ABOUT Diabetes Insipidus - Symptoms, Causes, Diagnosis, Prevention and Treatment
What is Diabetes Insipidus?
Diabetes insipidus is a chronic endocrine disorder that affects the production of a hormone called vasopressin. It's caused by an inability to concentrate the urine, and it's characterized by excessive daytime urination and extreme thirst – or, in other words, constant dehydration.
Currently, there is no cure for diabetes insipidus – but luckily there are two treatments available. The first treatment involves fluid restriction to control the loss of fluids through urination. This often helps patients to feel better and reduces their need for hospitalization.
All of these symptoms are caused by excessive urination. When people with diabetes insipidus drink water, they urinate it out again straight away – without even absorbing it into their bloodstream first. This is why patients often feel thirsty, and this is also why they're constantly urinating. It's not just urine volume that increases – it's also the frequency of urination.
Diabetes insipidus can be caused by several different things, which include:
· Menopause – Many women will experience post-menopausal excess production of vasopressin at some point in their life. This is the most common cause of diabetes insipidus among older women.
· Diabetes – Patients who have had type II diabetes for a long time may experience a reduction in the amount of vasopressin their body produces.
· Physical head injuries – A head injury can sometimes result in several different changes to the brain, and this includes changes to the hypothalamus – an area associated with hormone production.
The first step of diagnosis is generally a blood test, which will be used to determine levels of vasopressin hormone present in your bloodstream. If your levels are found to be significantly lower than normal, then you're likely to be diagnosed with diabetes insipidus.
Treating diabetes insipidus is primarily focused on controlling the loss of urine and electrolytes.
There are two main treatments for diabetes insipidus: Fluid restriction and vasopressin administration.
· Fluid restriction is the treatment that most people with diabetes insipidus use, and it's based primarily on trial and error. This treatment aims to control the loss of fluids through urination, which can be done by restricting fluids in patients' diets. If fluids need to be added back in, then the goal is to add in one gram of fluid for every 100 mg of vasopressin in your body.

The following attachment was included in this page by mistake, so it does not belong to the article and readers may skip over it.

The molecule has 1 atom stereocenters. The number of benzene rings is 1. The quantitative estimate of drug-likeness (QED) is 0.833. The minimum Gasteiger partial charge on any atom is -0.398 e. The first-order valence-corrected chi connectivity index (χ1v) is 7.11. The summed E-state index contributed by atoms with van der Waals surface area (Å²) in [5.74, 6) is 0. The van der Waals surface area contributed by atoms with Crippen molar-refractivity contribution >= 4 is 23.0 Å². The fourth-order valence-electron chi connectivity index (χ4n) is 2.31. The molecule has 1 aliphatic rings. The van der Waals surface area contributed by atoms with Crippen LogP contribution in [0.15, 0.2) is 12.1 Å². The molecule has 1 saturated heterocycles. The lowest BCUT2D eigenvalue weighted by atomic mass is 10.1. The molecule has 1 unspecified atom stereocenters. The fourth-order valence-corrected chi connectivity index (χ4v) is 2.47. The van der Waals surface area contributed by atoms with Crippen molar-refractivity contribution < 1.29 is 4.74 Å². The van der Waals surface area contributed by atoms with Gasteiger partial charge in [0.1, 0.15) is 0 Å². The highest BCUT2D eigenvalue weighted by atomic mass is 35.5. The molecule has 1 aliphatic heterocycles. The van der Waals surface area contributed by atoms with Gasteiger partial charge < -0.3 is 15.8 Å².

If fluid restriction doesn't work, then there is also the option of administering vasopressin. This can be done in one of two ways:
· Intravenous administration – This involves injecting vasopressin directly into your bloodstream. It's the most effective way of treating diabetes insipidus, but it's also the most invasive form of treatment, so it's used as a last resort option. Most people with diabetes insipidus will not receive this form of treatment because it requires hospitalization and surgery.
· Vaginal administration – This is less invasive than intravenous administration, but it's not quite as effective. It is, however, the cheapest form of treatment.
If you have diabetes insipidus, then it's important to keep a close eye on your blood sugar levels. If you're diabetic, then your blood sugar levels must be kept as low as possible – ideally below 7 mmol/L – although below 5 mmol/L is often enough.
In most cases, doctors will need to perform several different tests to come up with a treatment plan.
Once a doctor has decided on the best course of action, patients usually start with a short period of fluid restriction. This involves limiting the amount of water you drink each day and is designed to increase the amount of water your body retains. The doctor will also want to organize further tests, such as an MRI scan and possibly an ultrasound scan. If your fluid levels don't improve after two weeks, then you may be asked to go to the hospital.
Frequently Asked Questions on Diabetes Insipidus
What are the symptoms of diabetes insipidus?
Patients with diabetes insipidus usually experience excessive urination. This is the most common symptom, but it's not the only one. Many patients also experience severe thirst, dry mouth, constipation, fatigue, and lethargy.
What causes diabetes insipidus?
There are several different causes of diabetes insipidus, but they have in common a reduction in the amount of vasopressin hormone in people's bloodstreams. It's possible that menopause can also be a cause of diabetes insipidus in women.